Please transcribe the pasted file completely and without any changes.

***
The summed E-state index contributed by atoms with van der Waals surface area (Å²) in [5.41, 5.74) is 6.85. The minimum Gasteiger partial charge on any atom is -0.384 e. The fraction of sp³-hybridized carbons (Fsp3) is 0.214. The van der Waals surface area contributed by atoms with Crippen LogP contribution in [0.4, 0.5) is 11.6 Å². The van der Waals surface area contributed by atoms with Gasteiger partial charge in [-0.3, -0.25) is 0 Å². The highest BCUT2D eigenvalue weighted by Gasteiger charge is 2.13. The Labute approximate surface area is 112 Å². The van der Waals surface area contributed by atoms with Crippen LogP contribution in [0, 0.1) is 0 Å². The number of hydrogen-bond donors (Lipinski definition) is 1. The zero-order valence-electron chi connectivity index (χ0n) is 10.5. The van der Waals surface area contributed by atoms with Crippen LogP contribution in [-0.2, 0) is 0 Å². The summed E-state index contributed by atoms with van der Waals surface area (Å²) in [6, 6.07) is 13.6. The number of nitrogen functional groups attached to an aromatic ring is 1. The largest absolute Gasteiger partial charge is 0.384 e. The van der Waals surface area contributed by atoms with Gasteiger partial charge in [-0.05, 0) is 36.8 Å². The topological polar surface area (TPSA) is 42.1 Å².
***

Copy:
The summed E-state index contributed by atoms with van der Waals surface area (Å²) in [5.41, 5.74) is 6.85. The minimum Gasteiger partial charge on any atom is -0.384 e. The fraction of sp³-hybridized carbons (Fsp3) is 0.214. The van der Waals surface area contributed by atoms with Crippen LogP contribution in [0.4, 0.5) is 11.6 Å². The van der Waals surface area contributed by atoms with Gasteiger partial charge in [-0.3, -0.25) is 0 Å². The highest BCUT2D eigenvalue weighted by Gasteiger charge is 2.13. The Labute approximate surface area is 112 Å². The van der Waals surface area contributed by atoms with Crippen LogP contribution in [0, 0.1) is 0 Å². The number of hydrogen-bond donors (Lipinski definition) is 1. The zero-order valence-electron chi connectivity index (χ0n) is 10.5. The van der Waals surface area contributed by atoms with Crippen LogP contribution in [-0.2, 0) is 0 Å². The summed E-state index contributed by atoms with van der Waals surface area (Å²) in [6, 6.07) is 13.6. The number of nitrogen functional groups attached to an aromatic ring is 1. The largest absolute Gasteiger partial charge is 0.384 e. The van der Waals surface area contributed by atoms with Gasteiger partial charge in [-0.05, 0) is 36.8 Å². The topological polar surface area (TPSA) is 42.1 Å².